“ABS and traction control will become a standard feature across all segments, including low-cost models that traditionally have been difficult to purchase with ABS.”

            • Jack McLovin

              I feel like I’ve already explained this Nathan and I will argue that there is no specific law mandating ABS.

              • Nathan Haley

                Condescend all you want, Jack – “explaining” is not the same thing as “evidence”. Go to http://www.nhtsa.gov/Laws+&+Regulations/Electronic+Stability+Control+(ESC) and click on the link at FMVSS 126, the PDF titled “Final Rule” and go to page 247. These are US laws for light vehicles (cars).

                “We further note that this rule also has the effect of causing all light vehicles to be equipped with anti­lock braking systems (ABS) as a foundation for ESC.”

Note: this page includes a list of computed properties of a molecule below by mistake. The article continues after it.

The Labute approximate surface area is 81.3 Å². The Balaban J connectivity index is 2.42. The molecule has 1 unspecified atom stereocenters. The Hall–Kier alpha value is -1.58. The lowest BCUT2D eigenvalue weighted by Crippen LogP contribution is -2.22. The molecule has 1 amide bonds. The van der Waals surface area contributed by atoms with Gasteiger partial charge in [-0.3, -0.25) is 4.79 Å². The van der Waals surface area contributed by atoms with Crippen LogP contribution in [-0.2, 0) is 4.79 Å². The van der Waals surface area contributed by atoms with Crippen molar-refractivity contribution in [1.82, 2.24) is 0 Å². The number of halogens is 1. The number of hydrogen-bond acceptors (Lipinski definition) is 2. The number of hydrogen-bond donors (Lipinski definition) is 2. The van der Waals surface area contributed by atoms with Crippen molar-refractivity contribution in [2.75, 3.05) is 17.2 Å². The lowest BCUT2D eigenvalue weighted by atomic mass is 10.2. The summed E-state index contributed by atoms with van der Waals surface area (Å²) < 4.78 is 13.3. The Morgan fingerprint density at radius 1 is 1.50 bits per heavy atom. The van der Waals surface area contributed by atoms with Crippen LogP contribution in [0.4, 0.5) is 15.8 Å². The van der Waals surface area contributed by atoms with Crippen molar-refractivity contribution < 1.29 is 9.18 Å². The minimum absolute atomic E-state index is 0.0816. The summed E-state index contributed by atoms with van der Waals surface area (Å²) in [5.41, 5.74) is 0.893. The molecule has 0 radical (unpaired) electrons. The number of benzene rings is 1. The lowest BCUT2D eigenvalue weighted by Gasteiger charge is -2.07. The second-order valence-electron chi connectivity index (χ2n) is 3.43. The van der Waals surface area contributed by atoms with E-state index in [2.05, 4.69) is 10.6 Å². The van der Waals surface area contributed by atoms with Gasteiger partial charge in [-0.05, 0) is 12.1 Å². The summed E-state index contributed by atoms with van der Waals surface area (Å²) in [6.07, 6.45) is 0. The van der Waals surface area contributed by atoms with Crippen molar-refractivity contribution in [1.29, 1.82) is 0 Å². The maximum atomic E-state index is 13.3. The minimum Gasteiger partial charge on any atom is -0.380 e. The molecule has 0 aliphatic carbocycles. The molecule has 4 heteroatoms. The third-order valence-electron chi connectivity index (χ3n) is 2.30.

If you want more explanation -
                1. ABS is required as a foundation for ESC. You cannot have ESC without ABS by the NHTSA’s definition.
                2. ESC is mandated.
                3. Therefore, ABS is mandated.

                • Jack McLovin

                  Yeah, I’m not gonna do that. I barely have the energy to type a reply. You’re welcome for giving you a purpose in life if only for a while.

    • John

      Obviously, you don’t have a Dodge Dakota. The ABS is frightening, because when it kicks in, it’s like you’ve lost your brakes entirely.

    • GetUrHeadOutUrArse

      Your opinion should be optional. Not mandatory.

  • Von